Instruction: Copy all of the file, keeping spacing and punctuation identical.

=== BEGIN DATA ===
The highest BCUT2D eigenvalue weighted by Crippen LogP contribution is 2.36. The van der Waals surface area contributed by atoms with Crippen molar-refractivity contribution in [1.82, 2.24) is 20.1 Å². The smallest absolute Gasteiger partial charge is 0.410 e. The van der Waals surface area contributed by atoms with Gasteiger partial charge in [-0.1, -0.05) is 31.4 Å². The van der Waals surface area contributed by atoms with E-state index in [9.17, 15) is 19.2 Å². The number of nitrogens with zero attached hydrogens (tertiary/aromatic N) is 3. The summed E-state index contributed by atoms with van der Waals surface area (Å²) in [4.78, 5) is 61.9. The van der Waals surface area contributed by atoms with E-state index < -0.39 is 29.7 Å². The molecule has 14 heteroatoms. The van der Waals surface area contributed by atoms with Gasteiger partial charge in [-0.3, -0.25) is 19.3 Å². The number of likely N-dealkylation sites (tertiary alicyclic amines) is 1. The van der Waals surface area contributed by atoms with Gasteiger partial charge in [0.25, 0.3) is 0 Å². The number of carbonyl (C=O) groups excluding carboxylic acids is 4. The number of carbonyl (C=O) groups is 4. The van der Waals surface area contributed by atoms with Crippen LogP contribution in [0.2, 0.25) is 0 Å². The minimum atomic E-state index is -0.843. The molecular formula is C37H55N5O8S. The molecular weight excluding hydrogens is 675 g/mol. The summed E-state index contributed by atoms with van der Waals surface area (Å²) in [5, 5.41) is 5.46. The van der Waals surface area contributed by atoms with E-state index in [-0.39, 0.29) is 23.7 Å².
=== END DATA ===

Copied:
The highest BCUT2D eigenvalue weighted by Crippen LogP contribution is 2.36. The van der Waals surface area contributed by atoms with Crippen molar-refractivity contribution in [1.82, 2.24) is 20.1 Å². The smallest absolute Gasteiger partial charge is 0.410 e. The van der Waals surface area contributed by atoms with Gasteiger partial charge in [-0.1, -0.05) is 31.4 Å². The van der Waals surface area contributed by atoms with E-state index in [9.17, 15) is 19.2 Å². The number of nitrogens with zero attached hydrogens (tertiary/aromatic N) is 3. The summed E-state index contributed by atoms with van der Waals surface area (Å²) in [4.78, 5) is 61.9. The van der Waals surface area contributed by atoms with E-state index < -0.39 is 29.7 Å². The molecule has 14 heteroatoms. The van der Waals surface area contributed by atoms with Gasteiger partial charge in [-0.3, -0.25) is 19.3 Å². The number of likely N-dealkylation sites (tertiary alicyclic amines) is 1. The van der Waals surface area contributed by atoms with Gasteiger partial charge in [0.25, 0.3) is 0 Å². The number of carbonyl (C=O) groups excluding carboxylic acids is 4. The number of carbonyl (C=O) groups is 4. The van der Waals surface area contributed by atoms with Crippen LogP contribution in [0.2, 0.25) is 0 Å². The minimum atomic E-state index is -0.843. The molecular formula is C37H55N5O8S. The molecular weight excluding hydrogens is 675 g/mol. The summed E-state index contributed by atoms with van der Waals surface area (Å²) in [5, 5.41) is 5.46. The van der Waals surface area contributed by atoms with E-state index in [-0.39, 0.29) is 23.7 Å².